The exterior algebra arose naturally in a problem about enumerating matchings on a planar graph (domino/lozenge tilings). In some situations, those correspond to families of nonintersecting lattice paths between a set of sources $S$ and a set of sinks $T$. The Lindstrom-Gessel-Viennot lemma says that the number of these families equals the determinant of a matrix $M$ whose $i,j$ term is the number of paths between the $i$th element of $S$ and the $j$th element of $T$.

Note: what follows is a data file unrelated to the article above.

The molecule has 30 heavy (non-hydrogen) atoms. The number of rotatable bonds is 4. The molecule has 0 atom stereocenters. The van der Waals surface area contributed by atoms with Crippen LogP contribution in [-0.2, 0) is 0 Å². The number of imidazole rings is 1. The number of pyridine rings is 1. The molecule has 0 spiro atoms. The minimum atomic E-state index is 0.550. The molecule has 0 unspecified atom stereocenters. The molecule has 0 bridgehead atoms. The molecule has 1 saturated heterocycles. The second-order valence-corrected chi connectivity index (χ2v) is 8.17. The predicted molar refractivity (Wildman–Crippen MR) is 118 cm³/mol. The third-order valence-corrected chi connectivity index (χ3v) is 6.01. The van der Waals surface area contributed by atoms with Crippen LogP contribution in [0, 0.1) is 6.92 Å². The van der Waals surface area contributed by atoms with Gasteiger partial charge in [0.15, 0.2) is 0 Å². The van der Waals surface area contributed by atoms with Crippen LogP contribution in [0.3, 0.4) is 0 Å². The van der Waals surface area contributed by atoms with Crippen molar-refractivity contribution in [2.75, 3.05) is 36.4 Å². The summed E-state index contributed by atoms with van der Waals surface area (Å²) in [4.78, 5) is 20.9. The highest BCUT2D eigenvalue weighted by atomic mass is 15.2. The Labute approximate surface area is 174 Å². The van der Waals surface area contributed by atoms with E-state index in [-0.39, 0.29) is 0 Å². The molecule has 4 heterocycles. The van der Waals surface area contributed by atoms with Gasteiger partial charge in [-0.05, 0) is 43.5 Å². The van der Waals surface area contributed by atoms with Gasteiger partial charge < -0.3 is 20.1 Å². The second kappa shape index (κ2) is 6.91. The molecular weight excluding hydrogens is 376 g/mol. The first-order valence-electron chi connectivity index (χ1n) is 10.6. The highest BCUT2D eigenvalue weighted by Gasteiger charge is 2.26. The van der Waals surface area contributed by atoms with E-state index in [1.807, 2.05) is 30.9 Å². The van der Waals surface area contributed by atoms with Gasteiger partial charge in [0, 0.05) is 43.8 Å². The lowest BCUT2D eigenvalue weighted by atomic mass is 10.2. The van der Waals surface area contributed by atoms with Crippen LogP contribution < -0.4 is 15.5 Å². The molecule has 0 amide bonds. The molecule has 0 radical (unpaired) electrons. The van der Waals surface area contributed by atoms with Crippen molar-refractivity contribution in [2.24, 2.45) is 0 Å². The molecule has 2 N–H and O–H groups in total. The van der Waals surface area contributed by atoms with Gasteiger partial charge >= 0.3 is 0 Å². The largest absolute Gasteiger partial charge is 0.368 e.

Suppose you want to count the domino tilings of a modified region where only some subset of $S$ is present and only some subset of the same size of $T$ is present. This happens if you have a large region you cut into pieces along $S$ and $T$, and want to enumerate tilings of the larger region by the transfer matrix method. If you index a matrix by subsets of $S$ and subsets of $T$, and put the number of domino tilings of the region in that entry, the result is the action of $M$ on the exterior algebra.